Introduction ice fog, ice clouds, and remote sensing

AMS Citation:
Gultepe, I., and A. J. Heymsfield, 2016: Introduction ice fog, ice clouds, and remote sensing. Pure and Applied Geophysics, 173, 2977-2982, doi:10.1007/s00024-016-1380-2.
Resource Type:article
Title:Introduction ice fog, ice clouds, and remote sensing
Abstract: Developing a better understanding of ice fog and ice clouds, utilizing remote sensing and in situ observations, is important for improving numerical weather predictions (NWPs) and climate simulations of these events. Low visibility conditions due to low-level ice clouds (including ice fog) are a societal hazard, affecting infrastructure and human life -- for example, transportation, aviation, marine environments, and overall sporting activities. In this context, hazards are considered as processes that produce danger to human life and infrastructure. Cold fog and ice clouds are important components of the atmospheric boundary layer (ABL) processes that include nucleation of ice crystals, radiation effects on ice crystal growth, mixing processes, physical parameterizations, autoconversion processes, synoptic scale cooling processes, and surface–ocean–atmosphere interactions. Due to the complexity of these processes and their nonlinear interactions, our understanding of cold fog and ice clouds still remains incomplete and complex in its physics. Considering ice fog as an ice cloud touching the Earth’s surface suggests that variability and scale issues are also important for their predictions; therefore, their impact on NWP predictions and climate change analysis is still a premature subject. This special issue of the Journal of Pure and Applied Geophysics (PAGEOPH) contains 14 papers related to ice fog/cloud physics and dynamics, instruments used for their measurements, ice cloud modeling, visibility, precipitation, fog climatology, and cloud remote sensing. Results discussed in this special issue are generated by research efforts among multinational team efforts, conducted globally. Results from the following international projects are included in this special issue: The MATERHORN (Mountain Terrain Atmospheric Modeling and Observations; Fernando et al. 2015) Project and SAAWSO (Satellite Applications for Arctic Weather for SAR (Search and Rescue) Operations; Gultepe et al. 2016a) Project. These projects have demonstrated state of the art research that was planned with various new instrumental platforms measuring high-impact weather conditions. New work on ice formation and evolution in clouds and precipitation is summarized by Baumgardner et al. (2016), which provides a comprehensive exposition of ice clouds, ice fog, and ice precipitation that utilizes novel instruments, observations, numerical modeling techniques, and current challenges for predictions in the future.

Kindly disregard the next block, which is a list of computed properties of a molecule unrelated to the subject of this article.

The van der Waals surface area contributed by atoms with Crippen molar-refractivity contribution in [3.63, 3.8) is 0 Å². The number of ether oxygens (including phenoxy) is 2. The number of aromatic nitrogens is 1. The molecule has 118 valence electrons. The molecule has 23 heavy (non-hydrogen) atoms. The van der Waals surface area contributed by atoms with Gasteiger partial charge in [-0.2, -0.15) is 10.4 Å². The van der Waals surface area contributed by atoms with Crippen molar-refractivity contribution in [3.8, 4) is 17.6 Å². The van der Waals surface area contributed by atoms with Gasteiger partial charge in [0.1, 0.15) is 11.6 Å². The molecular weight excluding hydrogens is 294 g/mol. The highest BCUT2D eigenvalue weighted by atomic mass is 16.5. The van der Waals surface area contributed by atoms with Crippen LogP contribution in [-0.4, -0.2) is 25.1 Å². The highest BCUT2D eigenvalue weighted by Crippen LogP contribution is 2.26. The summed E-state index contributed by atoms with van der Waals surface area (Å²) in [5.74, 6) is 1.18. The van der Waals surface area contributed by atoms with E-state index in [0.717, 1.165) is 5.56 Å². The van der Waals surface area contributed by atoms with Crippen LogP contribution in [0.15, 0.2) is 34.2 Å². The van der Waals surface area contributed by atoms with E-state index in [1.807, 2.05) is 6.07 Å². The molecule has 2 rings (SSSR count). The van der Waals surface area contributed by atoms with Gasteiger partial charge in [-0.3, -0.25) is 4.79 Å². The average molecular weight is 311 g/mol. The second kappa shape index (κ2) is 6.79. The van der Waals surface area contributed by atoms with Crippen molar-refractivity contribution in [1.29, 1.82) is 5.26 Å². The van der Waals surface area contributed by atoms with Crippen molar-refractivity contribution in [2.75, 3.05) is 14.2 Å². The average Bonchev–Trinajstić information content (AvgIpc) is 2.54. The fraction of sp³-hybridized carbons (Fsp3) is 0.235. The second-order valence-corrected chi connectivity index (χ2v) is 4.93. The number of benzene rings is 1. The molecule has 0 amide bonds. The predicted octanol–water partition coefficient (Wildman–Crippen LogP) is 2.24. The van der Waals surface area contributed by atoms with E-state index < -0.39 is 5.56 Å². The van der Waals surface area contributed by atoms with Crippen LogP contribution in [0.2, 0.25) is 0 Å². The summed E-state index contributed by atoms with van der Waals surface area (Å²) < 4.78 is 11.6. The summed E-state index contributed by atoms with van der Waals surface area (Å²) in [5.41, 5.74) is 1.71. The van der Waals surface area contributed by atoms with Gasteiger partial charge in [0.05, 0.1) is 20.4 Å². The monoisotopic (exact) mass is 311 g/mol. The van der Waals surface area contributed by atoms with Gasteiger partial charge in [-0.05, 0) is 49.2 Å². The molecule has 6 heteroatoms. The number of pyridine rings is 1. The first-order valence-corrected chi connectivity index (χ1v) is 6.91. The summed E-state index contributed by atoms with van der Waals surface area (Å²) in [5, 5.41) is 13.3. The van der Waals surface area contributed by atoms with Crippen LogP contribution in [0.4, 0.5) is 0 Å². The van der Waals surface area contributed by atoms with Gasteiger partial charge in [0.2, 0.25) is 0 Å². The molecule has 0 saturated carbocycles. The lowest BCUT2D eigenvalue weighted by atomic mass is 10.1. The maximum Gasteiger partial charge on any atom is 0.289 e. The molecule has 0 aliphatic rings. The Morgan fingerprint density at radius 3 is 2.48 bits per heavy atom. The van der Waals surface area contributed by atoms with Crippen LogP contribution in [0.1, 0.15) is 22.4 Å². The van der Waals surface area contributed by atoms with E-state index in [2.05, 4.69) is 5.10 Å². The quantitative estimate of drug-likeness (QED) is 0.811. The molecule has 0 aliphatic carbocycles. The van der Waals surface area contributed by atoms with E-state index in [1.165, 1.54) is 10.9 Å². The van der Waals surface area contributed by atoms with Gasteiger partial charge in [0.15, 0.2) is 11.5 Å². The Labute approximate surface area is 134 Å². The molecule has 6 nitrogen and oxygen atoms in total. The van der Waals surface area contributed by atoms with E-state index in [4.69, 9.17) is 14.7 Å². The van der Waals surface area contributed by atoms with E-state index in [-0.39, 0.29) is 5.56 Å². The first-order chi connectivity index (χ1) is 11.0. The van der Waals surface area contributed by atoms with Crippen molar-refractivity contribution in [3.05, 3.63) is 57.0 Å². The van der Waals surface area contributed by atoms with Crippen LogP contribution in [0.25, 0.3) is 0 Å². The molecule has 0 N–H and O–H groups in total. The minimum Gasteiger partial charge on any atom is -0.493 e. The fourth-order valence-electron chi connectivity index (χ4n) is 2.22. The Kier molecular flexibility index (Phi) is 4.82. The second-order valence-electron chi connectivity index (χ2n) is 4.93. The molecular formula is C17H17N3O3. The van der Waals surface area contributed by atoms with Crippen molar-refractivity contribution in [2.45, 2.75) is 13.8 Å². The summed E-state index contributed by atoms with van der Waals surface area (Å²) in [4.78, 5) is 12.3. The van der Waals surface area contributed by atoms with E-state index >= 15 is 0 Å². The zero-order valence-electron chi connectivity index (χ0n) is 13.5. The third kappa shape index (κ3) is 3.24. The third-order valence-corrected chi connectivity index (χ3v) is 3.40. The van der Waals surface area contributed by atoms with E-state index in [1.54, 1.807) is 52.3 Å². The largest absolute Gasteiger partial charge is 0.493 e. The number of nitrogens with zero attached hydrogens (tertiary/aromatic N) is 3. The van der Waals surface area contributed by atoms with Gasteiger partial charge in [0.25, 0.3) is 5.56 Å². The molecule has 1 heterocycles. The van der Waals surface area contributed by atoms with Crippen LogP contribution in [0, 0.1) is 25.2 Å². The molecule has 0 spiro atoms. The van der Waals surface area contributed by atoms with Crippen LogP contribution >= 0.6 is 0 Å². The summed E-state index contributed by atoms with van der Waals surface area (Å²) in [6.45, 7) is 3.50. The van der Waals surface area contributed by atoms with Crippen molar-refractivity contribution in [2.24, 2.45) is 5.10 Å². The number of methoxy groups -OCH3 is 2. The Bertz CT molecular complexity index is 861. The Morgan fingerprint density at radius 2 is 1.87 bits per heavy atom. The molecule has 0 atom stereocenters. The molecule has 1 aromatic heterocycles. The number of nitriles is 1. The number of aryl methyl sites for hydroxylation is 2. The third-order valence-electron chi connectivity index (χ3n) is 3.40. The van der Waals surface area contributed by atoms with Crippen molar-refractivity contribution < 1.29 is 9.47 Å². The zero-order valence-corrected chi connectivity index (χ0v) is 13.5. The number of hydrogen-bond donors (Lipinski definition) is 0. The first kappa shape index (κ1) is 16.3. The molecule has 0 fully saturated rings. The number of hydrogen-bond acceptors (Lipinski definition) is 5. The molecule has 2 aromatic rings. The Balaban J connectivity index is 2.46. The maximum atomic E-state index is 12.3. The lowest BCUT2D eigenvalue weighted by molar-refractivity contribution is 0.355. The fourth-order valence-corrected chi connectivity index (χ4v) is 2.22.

Peer Review:Refereed
Copyright Information:Copyright 2016 Crown Copyright as represented by: Environment Canada
OpenSky citable URL: ark:/85065/d7nk3grp
Publisher's Version: 10.1007/s00024-016-1380-2
  • Ismail Gultepe
  • Andrew J. Heymsfield - NCAR/UCAR
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